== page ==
11) Troy’s Pick – Every Damn Documentary
2018 was the year of the mass appeal documentary. Naturally, Troy fell for all of them and wanted to cheat add them into one entry.
Three Identical Strangers – What happens when American kids are exposed to a psychological experiment that wouldn’t have been out of place in the Mengele era? The answer is that it tortures them and leads to one of the kids killing himself. The Academy didn’t feel the need to nominate it.
Hale County Morning, This Evening – The film about the Alabama Bible Belt that uses abstract intertitles to capture a slice of life.
Monrovia, Indiana – The film about a short amount of time in the middle of the Indiana Cracker Belt. Having visited, I have to say that the documentary depiction is apt.
Minding the Gap – Girls skateboarding?!?!? While this isn’t 1989, I’m still cool with anyone trying to gleam the cube.
Shirkers – Asian film fans get ripped off and make a documentary about the crime. I’m sold.
RBG – Her documentary was way better than the terrible biopic that died in theaters about a month ago.
Free Solo – Jimmy Chin has found a new way to make rock climbing into a terrifying endeavor.
Won’t You Be My Neighbor? – Mister Rogers introduced people to the Feels this year. That’s the term used by disenfranchised youth that can’t related to anything human unless it’s repackaged in bite size portions.
Troy plans on a few more reviews of documentaries he loves in proper form. His Love, Gilda review is super overdue. It’s coming. He promises.
11) Daniel’s Pick – A Quiet Place
I have never been much of a fan of The Office or John Krasinski, so color me surprised that a film by him is one of my favorite of the year. Not only has he managed to craft a gripping family drama about living in hardship, but he did it within the confines of a horror movie! A monster movie at that! Be still my beating heart!
Yes, there are some narrative problems and the characters occasionally make some real boneheaded decisions. Guess what though? People make stupid decisions on a regular basis, you and me included. Why should we hold film characters to higher choice-making standards than ourselves? I know, I know. Plot holes. I don’t give a damn about plot holes when the filmmaking is a good as it is here, however. The anti authority/popularity streak in me was fully prepared to hate this one when I sat down with it, but it won me over anyway. It’s that good.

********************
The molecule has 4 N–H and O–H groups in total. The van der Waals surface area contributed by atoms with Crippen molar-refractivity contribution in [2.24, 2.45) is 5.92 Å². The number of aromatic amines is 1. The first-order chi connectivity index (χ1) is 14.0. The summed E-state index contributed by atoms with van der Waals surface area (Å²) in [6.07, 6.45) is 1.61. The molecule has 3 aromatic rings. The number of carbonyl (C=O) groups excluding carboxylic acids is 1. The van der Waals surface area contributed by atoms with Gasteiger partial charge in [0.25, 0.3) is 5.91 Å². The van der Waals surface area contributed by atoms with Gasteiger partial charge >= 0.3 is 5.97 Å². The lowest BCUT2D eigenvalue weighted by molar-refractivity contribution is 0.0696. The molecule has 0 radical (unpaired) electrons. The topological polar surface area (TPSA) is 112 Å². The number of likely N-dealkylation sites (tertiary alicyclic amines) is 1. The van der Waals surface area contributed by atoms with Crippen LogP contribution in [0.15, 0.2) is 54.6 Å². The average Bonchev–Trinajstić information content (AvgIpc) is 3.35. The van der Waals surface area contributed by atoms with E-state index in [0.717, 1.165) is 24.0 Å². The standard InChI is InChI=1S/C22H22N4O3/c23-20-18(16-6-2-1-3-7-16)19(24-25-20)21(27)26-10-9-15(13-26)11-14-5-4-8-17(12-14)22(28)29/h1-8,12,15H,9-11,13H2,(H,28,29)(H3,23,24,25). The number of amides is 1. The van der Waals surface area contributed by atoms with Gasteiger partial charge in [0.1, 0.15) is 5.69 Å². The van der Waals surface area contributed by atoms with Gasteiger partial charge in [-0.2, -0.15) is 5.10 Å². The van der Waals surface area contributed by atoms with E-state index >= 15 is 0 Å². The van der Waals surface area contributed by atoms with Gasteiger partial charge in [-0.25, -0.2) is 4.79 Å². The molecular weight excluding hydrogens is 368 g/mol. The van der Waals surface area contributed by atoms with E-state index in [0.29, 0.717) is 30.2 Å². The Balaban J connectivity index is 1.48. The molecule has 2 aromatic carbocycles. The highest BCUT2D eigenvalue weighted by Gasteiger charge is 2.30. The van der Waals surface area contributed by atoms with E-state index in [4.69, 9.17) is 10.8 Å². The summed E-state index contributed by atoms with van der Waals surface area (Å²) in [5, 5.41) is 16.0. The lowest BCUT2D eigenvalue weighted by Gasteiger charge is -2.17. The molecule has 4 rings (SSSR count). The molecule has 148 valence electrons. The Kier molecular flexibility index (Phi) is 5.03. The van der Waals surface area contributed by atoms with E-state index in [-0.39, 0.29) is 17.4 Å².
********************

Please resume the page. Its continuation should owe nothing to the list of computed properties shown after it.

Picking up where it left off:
11) Mike Flynn’s Pick – Annihilation
For a directorial debut, Ex Machina was a hard film to top. What Alex Garland’s follow-up lacks in theatrical simplicity, however, it more than recoups its worth in its visual triumph and turn of the needle from technological caution to transgressive, ecological horror. If Ex Machina was certainly his tribute to film-school gods, Annihilation is his love letter to the kings of the video store. This is a challenging, surreal film, shamefully denied a theatrical release for most of the world but given a shot in the United States.
Having surprised with an Oscar win for Best Visual Effects on his first film, Garland’s visuals are even more ambitious, reflecting the mysterious unknown that its (literally) star-crossed scientists must fight the elements of. Natalie Portman, Tessa Thompson, and Gina Rodriguez are haunting in their skeptical approach, while Jennifer Jason Leigh is reckonable as the team’s holdout that craves a Lovecraftian fusion with other-worldly knowledge.
Despite the Netflix connection, to see a major studio deliver a challenging hard sci-fi film during one of the more tense cycles of the yearly blockbuster season is as ambitious as the man that crafted it.
11) Jamie’s Pick – Tully
Jamie heard that Tully was a fantasy about a magical babysitter that bonds at night with Charlize Theron. Jamie ended up using the tissues for a different reason.